Table 1 shows the recommended topical treatment regimens for solar keratoses managed in primary care. If a patient presents with numerous keratoses and it is impractical to treat all of them, target symptomatic, hyperkeratotic (Figure 4) or thickened lesions with cryotherapy as these lesions have a greater risk of transforming to SCC.10 Treatment of wider areas of skin with fluorouracil cream or imiquimod cream may be appropriate. Ingenol gel or photodynamic therapy is more suitable for flat keratoses or larger areas of sun-damaged skin. It can be useful to freeze thicker, tender lesions two to three weeks before starting treatment as this can increase absorption of topical medicines. Follow-up may be necessary to repeat cryotherapy or biopsy lesions that do not respond to treatment or continue to enlarge. It is important to ensure that persistent lesions are in fact solar keratoses. Seborrhoeic keratoses do not respond to topical treatment.

All patients with solar keratoses should be advised to protect themselves from the sun year-round and to use high protection, broad spectrum SPF 50+ sunscreens when they are exposed to high levels of UVR.

For more detailed information about the topical treatments for non-melanoma skin cancer, see: “Treatment options for cancerous skin lesions”. For information on diagnosing suspicious skin lesions using dermatoscopy see: “Diagnosing solar keratoses and non-melanoma skin cancer using dermatoscopy.

Table 1: Topical treatment regimens in primary care for solar keratoses12

Treatment type Regimen for solar keratoses
Keratolytic emollients, e.g. urea cream (10%) Apply to all affected areas, twice daily. Provides short-term symptomatic benefit only.
Cryotherapy Apply liquid nitrogen in a single freeze for two to five seconds.13 Repeat in four weeks or as necessary. Cryotherapy can remove approximately 70% of treated solar keratoses, depending on the intensity of treatment.13 Unsuitable for large or numerous lesions.
Fluorouracil (5%) cream Apply once or twice daily, for two to four weeks. Monitor weekly.
Imiquimod cream (5%) (unsubsidised for this indication) Apply two or three times a week for four weeks to six weeks. Assess local response after three weeks and adjust treatment frequency if necessary. Review again after a four week treatment-free interval. Treatment can be repeated if the lesion persists.

Non-melanoma skin cancers – basal cell carcinoma

Basal cell carcinoma is the most frequently occurring cancer in humans and, although locally invasive, it rarely metastasises and is almost never fatal. People with a personal history of BCC also have an increased risk of developing melanoma.

Approximately 80% of BCCs occur on the face and neck, but lesions may also be found on the back of the hands, forearms and on the back and lower legs.14 The classic appearance of a BCC is a “rodent ulcer”, which is a lesion with raised pearly edges and central atrophy or ulceration (Figure 5). A pearly (Figure 6), shiny nodule with prominent capillary networks is common. Superficial BCC may also present as an irregular red, scaly patch or plaque with short linear blood vessels (Figure 7). Pigmented forms of BCC may be observed in people with dark skin or people who tan easily.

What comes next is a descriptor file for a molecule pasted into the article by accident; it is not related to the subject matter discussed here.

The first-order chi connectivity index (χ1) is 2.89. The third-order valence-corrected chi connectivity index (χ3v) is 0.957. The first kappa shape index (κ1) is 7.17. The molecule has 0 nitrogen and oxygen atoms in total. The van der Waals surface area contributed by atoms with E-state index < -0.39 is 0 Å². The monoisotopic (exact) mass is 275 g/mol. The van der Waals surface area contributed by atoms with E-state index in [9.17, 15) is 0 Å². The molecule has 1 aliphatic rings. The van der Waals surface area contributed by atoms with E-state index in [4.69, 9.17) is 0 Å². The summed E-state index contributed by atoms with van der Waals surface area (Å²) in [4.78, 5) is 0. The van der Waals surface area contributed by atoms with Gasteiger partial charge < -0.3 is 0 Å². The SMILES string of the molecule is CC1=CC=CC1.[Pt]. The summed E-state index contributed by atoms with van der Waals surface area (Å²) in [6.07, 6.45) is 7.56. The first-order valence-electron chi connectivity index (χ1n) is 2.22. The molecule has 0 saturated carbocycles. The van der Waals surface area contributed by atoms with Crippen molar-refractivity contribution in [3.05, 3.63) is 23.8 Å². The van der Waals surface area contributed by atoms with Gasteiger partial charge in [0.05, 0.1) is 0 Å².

BCCs are generally slow growing over months or years.10 Morphoeic (infiltrative with poorly defined edges) or sclerosing (scar-like) BCCs may go unnoticed until they are several centimetres in diameter and have penetrated deeply. Advanced BCCs may appear as large, deep ulcers. BCC located near the eyes, nose and ear can invade the orbital rim, nasal vault and middle ear respectively and may be larger than expected. Consider early referral of any patient with a BCC in these locations to a General Practitioner with a Special Interest (GPSI) in skin lesions, a Dermatologist, a Plastic surgeon or an ENT surgeon.

Surgical excision with histology is the first-line treatment for BCC, as this has superior cure rates to topical treatments and histology results can guide the need for further investigation or treatment. Patients with aggressive, recurrent or large tumours, e.g. diameter greater than 6 mm on the face,14 may require referral to a Dermatologist for consideration of Mohs margin-controlled micrographic surgery (see: “Treatments for cancerous skin lesions”).

Superficial BCC, i.e. restricted to the outermost layers of skin, may be treated topically (Table 2) if the lesion’s location, the patient’s general health or the presence of co-morbidities mean excision is impractical or associated with an increased risk of complications or poor cosmetic outcome. A punch biopsy may be considered, prior to initiating topical treatments, for superficial BCC to assess tumour thickness and confirm diagnosis. Non-surgical treatments should not be used if the diagnosis of BCC is unclear.13

Cryotherapy delivered in freeze-thaw cycles (Table 2) is effective at destroying malignant cells in superficial BCC because cellular damage occurs both during the freezing process and during the slower thaw, due to the osmotic gradient across the cell membrane. Superficial confirmed BCC can be treated with imiquimod (subsidised under Special Authority criteria) when standard treatment options, including surgical excision, are contraindicated or inappropriate (Table 2).12 Imiquimod is not indicated for recurrent, invasive, infiltrating or nodular BCC.12 There is insufficient evidence to compare the effectiveness of cryotherapy with imiquimod for the treatment of superficial BCC. Fluorouracil is not routinely used to treat BCC as there is insufficient evidence to assess treatment effectiveness,15 however, occasionally it is used to treat small, very superficial BCCs.